What You Need to Know About COVID Boosters
This information has been reviewed and approved by Carrie Horn, MD (October 2021).
Sometimes we all need a little reminder. The same could be said about our immune systems when it comes to fighting COVID-19 after initial vaccination.
If the booster shot is the exact same vaccine as the first two, why do you need a third?
Carrie Horn, MD, chief medical officer and chief of the Division of Hospital & Internal Medicine at National Jewish Health, likens getting the booster to reminding our immune systems that we still have protection.
“It’s keeping it in your short term memory, even though your long term memory still has it. You obviously remember what kind of car you have driven for the past year, but sometimes you forget where you parked this morning,” she said. “The booster gives the immune system’s short-term memory a boost.”
Or more literally, it will give your body a quicker, more robust response to the virus, rather than having to wait to wake up that long-term memory.
Below are answers to frequently asked questions about the booster.
"The booster gives the immune system’s short-term memory a boost."
- Carrie Horn, MD
Who Needs a Third Dose and When?
On August 12, 2021, the U.S. Food and Drug Administration (FDA) amended the emergency use authorizations for the Pfizer-BioNTech and Moderna COVID-19 vaccines to allow for an additional dose, following an initial two-dose, for certain individuals who are severely immunocompromised. On August 13, 2021, the Centers for Disease Control and Prevention (CDC) outlined recommendations for protecting those most vulnerable to COVID-19.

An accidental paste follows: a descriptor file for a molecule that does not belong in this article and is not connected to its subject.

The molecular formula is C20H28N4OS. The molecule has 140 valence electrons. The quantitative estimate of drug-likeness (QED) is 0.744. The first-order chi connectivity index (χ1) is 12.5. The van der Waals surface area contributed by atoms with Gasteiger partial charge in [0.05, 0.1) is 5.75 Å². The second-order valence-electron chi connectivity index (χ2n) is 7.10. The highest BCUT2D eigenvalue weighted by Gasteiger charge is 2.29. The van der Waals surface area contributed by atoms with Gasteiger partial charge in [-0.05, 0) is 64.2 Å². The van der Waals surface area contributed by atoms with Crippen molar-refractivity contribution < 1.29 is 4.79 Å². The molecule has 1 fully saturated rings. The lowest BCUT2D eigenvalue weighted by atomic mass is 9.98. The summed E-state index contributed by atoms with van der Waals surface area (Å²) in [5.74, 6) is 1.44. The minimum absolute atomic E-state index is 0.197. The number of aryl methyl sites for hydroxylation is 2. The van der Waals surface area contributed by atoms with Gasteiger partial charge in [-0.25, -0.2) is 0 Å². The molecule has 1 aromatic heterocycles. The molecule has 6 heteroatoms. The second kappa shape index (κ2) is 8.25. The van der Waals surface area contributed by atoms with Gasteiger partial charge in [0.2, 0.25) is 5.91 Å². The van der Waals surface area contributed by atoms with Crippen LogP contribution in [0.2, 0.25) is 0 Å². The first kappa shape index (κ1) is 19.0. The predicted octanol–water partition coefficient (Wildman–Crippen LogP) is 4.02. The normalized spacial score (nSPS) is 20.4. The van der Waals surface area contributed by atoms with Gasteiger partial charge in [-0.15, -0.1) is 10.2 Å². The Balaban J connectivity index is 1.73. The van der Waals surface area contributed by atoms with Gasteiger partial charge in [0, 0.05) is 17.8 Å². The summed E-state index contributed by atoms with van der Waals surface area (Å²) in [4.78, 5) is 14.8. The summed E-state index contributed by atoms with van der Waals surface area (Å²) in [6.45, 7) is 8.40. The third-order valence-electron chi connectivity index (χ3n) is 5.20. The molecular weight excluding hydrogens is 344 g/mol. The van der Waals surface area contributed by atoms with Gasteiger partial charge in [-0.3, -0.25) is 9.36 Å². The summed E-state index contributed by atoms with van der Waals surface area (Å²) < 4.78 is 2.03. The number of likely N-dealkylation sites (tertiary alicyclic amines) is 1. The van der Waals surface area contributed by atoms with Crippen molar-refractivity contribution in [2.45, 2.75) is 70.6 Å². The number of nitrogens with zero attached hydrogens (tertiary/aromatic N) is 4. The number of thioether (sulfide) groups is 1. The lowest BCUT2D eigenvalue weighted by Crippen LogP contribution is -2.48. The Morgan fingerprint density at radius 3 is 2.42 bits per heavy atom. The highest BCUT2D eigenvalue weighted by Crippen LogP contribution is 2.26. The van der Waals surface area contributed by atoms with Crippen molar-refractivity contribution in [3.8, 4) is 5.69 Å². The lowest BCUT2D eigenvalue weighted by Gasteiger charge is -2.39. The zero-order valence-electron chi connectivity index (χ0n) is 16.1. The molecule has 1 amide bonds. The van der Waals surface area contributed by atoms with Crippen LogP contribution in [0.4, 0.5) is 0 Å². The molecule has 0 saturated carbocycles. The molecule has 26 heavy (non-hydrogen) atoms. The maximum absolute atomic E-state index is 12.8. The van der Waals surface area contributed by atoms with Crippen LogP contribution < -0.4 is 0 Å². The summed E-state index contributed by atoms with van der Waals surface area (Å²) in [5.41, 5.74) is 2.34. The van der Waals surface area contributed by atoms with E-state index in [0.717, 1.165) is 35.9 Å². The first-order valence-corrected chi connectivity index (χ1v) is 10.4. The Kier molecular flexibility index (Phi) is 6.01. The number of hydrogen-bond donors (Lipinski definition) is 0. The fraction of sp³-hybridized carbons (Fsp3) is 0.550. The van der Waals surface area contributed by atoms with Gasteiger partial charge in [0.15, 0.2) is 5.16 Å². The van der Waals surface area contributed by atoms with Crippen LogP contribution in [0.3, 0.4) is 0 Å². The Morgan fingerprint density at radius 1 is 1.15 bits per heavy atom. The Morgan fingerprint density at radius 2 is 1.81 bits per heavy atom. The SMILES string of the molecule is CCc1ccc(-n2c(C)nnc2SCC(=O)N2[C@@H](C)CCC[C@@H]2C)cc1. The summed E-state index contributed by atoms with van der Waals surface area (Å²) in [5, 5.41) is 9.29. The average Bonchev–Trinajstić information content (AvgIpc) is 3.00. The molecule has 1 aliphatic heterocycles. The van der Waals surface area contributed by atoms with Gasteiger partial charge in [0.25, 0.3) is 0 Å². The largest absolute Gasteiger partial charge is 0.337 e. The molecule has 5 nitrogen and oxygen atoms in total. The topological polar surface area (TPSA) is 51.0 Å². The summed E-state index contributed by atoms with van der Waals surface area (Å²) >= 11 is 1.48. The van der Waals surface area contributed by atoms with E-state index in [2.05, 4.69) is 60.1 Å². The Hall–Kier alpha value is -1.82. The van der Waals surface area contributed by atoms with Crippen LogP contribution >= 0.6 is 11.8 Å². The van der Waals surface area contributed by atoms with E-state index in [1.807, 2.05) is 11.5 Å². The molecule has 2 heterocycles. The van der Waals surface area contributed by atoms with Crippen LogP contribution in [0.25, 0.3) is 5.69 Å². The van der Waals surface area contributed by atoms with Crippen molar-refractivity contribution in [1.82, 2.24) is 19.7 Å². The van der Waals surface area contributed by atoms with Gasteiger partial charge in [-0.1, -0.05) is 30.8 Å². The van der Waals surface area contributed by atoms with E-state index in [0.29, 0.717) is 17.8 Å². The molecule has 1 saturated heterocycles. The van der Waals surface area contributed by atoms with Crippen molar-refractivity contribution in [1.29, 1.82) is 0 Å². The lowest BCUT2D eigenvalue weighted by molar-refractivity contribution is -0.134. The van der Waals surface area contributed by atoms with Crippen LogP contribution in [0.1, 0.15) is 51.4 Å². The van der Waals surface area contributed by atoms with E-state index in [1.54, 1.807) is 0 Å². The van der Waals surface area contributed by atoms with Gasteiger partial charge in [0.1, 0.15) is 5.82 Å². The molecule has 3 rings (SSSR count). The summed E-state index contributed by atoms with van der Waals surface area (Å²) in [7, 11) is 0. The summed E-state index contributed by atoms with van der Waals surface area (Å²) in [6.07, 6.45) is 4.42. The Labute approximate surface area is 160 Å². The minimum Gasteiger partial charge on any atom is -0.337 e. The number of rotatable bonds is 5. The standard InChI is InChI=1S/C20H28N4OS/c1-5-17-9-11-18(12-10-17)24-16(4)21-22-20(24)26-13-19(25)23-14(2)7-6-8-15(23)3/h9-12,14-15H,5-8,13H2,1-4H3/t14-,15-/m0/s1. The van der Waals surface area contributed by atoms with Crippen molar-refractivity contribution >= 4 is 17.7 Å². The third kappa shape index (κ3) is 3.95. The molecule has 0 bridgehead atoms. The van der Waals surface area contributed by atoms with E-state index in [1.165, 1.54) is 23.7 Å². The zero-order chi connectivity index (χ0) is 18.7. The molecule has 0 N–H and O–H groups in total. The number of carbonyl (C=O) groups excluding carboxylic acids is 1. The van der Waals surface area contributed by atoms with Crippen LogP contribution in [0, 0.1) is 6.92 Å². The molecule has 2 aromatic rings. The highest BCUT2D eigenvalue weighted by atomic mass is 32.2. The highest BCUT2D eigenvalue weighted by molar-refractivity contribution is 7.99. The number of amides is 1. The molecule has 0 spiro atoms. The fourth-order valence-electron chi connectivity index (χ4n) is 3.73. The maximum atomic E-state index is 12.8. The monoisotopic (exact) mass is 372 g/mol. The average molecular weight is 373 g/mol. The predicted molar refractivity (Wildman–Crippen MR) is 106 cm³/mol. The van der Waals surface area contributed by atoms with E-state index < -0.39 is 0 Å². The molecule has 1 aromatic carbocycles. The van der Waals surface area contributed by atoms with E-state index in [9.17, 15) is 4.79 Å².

Currently the CDC recommends that people who are moderately to severely immunocompromised receive an additional dose. This includes people who:
- Have been receiving active cancer treatment for tumors or cancers of the blood
- Have received an organ transplant and are taking medicine to suppress the immune system
- Have received a stem cell transplant within the last two years or are taking medicine to suppress the immune system
- Are moderate or severe primary immunodeficiency (such as DiGeorge syndrome, Wiskott-Aldrich syndrome,
- Have advanced or untreated HIV infection
- Are receiving active treatment with high-dose corticosteroids or other drugs that may suppress your immune response
“Right now, the focus is on people who may not have responded well to the first two doses. We want to give them the best possible chance of having a good immune response first,” said Horn. “Then we can roll it out to people who are getting into that eight months or more time window, where their immunity may be waning just because of how long it’s been since their body saw that second dose.”
If you are immunocompromised and received the Johnson & Johnson vaccine, there is not enough data to determine whether you need an additional dose. Watch the CDC’s website for an update or talk with your doctor.
Benefits of the Third Dose
The research trials around the vaccine suggest there may be decreased effectiveness over time. The third dose is designed to re-prime your immune system to provide better immunity. People who have compromised immune systems may benefit from an additional dose because they are more at risk of serious, prolonged illness and may not have developed the same level of immunity from the two-dose vaccine as people with healthy immune systems.